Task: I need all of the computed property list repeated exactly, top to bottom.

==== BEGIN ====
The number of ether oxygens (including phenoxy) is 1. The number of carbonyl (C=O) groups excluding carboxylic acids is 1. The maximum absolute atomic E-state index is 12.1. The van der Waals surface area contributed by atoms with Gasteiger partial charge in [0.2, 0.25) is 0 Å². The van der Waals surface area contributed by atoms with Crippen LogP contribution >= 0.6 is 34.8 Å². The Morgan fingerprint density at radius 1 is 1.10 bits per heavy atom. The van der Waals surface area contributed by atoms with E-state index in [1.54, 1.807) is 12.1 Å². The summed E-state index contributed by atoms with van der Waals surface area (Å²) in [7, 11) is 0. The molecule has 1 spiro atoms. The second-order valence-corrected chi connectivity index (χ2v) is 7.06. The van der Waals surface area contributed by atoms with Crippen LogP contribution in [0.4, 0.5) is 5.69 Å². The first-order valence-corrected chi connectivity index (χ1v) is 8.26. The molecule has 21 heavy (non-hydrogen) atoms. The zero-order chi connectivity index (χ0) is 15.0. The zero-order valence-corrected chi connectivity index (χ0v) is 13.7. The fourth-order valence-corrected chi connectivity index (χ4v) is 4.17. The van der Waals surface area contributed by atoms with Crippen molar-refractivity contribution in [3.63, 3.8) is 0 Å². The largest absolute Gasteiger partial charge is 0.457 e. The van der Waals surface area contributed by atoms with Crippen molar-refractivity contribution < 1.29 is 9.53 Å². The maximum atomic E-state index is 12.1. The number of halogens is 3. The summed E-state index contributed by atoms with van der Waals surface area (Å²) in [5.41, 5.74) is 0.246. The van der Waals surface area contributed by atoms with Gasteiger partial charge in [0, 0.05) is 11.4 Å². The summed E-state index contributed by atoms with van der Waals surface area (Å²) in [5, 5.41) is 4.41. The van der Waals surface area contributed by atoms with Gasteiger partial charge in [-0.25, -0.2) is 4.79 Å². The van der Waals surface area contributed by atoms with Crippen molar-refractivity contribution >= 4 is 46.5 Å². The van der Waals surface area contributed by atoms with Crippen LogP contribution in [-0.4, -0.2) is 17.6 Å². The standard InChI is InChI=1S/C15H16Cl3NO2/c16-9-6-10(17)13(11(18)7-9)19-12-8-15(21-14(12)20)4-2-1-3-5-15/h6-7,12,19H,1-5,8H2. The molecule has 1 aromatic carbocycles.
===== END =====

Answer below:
The number of ether oxygens (including phenoxy) is 1. The number of carbonyl (C=O) groups excluding carboxylic acids is 1. The maximum absolute atomic E-state index is 12.1. The van der Waals surface area contributed by atoms with Gasteiger partial charge in [0.2, 0.25) is 0 Å². The van der Waals surface area contributed by atoms with Crippen LogP contribution >= 0.6 is 34.8 Å². The Morgan fingerprint density at radius 1 is 1.10 bits per heavy atom. The van der Waals surface area contributed by atoms with E-state index in [1.54, 1.807) is 12.1 Å². The summed E-state index contributed by atoms with van der Waals surface area (Å²) in [7, 11) is 0. The molecule has 1 spiro atoms. The second-order valence-corrected chi connectivity index (χ2v) is 7.06. The van der Waals surface area contributed by atoms with Crippen LogP contribution in [0.4, 0.5) is 5.69 Å². The first-order valence-corrected chi connectivity index (χ1v) is 8.26. The molecule has 21 heavy (non-hydrogen) atoms. The zero-order chi connectivity index (χ0) is 15.0. The zero-order valence-corrected chi connectivity index (χ0v) is 13.7. The fourth-order valence-corrected chi connectivity index (χ4v) is 4.17. The van der Waals surface area contributed by atoms with Crippen molar-refractivity contribution in [3.63, 3.8) is 0 Å². The largest absolute Gasteiger partial charge is 0.457 e. The van der Waals surface area contributed by atoms with Crippen molar-refractivity contribution < 1.29 is 9.53 Å². The maximum atomic E-state index is 12.1. The number of halogens is 3. The summed E-state index contributed by atoms with van der Waals surface area (Å²) in [5.41, 5.74) is 0.246. The van der Waals surface area contributed by atoms with Gasteiger partial charge in [0, 0.05) is 11.4 Å². The summed E-state index contributed by atoms with van der Waals surface area (Å²) in [5, 5.41) is 4.41. The van der Waals surface area contributed by atoms with Gasteiger partial charge in [-0.25, -0.2) is 4.79 Å². The van der Waals surface area contributed by atoms with Crippen molar-refractivity contribution >= 4 is 46.5 Å². The van der Waals surface area contributed by atoms with Crippen LogP contribution in [-0.4, -0.2) is 17.6 Å². The standard InChI is InChI=1S/C15H16Cl3NO2/c16-9-6-10(17)13(11(18)7-9)19-12-8-15(21-14(12)20)4-2-1-3-5-15/h6-7,12,19H,1-5,8H2. The molecule has 1 aromatic carbocycles.